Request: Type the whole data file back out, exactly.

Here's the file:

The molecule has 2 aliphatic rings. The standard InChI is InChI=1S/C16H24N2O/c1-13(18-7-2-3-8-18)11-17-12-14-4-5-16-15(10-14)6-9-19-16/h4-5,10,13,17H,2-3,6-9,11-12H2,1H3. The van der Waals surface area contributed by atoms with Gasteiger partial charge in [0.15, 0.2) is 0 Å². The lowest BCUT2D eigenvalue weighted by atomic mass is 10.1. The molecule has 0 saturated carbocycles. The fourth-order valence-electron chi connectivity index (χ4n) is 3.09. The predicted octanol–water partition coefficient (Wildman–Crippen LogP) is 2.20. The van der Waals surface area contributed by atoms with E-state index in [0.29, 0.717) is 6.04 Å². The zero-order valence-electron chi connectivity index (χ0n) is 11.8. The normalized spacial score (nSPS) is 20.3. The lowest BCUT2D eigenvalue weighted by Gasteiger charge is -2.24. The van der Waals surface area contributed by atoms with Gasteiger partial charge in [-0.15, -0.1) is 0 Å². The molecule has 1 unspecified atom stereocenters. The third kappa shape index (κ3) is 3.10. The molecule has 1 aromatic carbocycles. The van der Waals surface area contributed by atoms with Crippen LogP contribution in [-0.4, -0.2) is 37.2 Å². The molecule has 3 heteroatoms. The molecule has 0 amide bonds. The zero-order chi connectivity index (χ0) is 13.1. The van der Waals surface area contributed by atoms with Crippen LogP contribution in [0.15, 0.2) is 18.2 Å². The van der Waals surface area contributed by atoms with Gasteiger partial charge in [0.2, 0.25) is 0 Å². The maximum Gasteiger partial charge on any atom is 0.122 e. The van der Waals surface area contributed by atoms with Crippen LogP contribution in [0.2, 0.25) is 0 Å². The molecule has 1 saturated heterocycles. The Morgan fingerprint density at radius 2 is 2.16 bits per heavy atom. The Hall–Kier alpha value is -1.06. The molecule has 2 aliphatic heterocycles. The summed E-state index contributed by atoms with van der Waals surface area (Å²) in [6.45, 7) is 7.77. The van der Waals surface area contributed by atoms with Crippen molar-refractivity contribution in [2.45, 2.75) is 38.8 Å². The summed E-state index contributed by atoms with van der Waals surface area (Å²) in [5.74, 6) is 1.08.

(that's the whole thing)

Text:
The molecule has 2 aliphatic rings. The standard InChI is InChI=1S/C16H24N2O/c1-13(18-7-2-3-8-18)11-17-12-14-4-5-16-15(10-14)6-9-19-16/h4-5,10,13,17H,2-3,6-9,11-12H2,1H3. The van der Waals surface area contributed by atoms with Gasteiger partial charge in [0.15, 0.2) is 0 Å². The lowest BCUT2D eigenvalue weighted by atomic mass is 10.1. The molecule has 0 saturated carbocycles. The fourth-order valence-electron chi connectivity index (χ4n) is 3.09. The predicted octanol–water partition coefficient (Wildman–Crippen LogP) is 2.20. The van der Waals surface area contributed by atoms with E-state index in [0.29, 0.717) is 6.04 Å². The zero-order valence-electron chi connectivity index (χ0n) is 11.8. The normalized spacial score (nSPS) is 20.3. The lowest BCUT2D eigenvalue weighted by Gasteiger charge is -2.24. The van der Waals surface area contributed by atoms with Gasteiger partial charge in [-0.15, -0.1) is 0 Å². The molecule has 1 unspecified atom stereocenters. The third kappa shape index (κ3) is 3.10. The molecule has 1 aromatic carbocycles. The van der Waals surface area contributed by atoms with Crippen LogP contribution in [-0.4, -0.2) is 37.2 Å². The molecule has 3 heteroatoms. The molecule has 0 amide bonds. The zero-order chi connectivity index (χ0) is 13.1. The van der Waals surface area contributed by atoms with Crippen LogP contribution in [0.15, 0.2) is 18.2 Å². The van der Waals surface area contributed by atoms with Gasteiger partial charge in [0.2, 0.25) is 0 Å². The maximum Gasteiger partial charge on any atom is 0.122 e. The van der Waals surface area contributed by atoms with Crippen LogP contribution in [0.2, 0.25) is 0 Å². The molecule has 1 saturated heterocycles. The Morgan fingerprint density at radius 2 is 2.16 bits per heavy atom. The Hall–Kier alpha value is -1.06. The molecule has 2 aliphatic heterocycles. The summed E-state index contributed by atoms with van der Waals surface area (Å²) in [6.45, 7) is 7.77. The van der Waals surface area contributed by atoms with Crippen molar-refractivity contribution in [2.45, 2.75) is 38.8 Å². The summed E-state index contributed by atoms with van der Waals surface area (Å²) in [5.74, 6) is 1.08.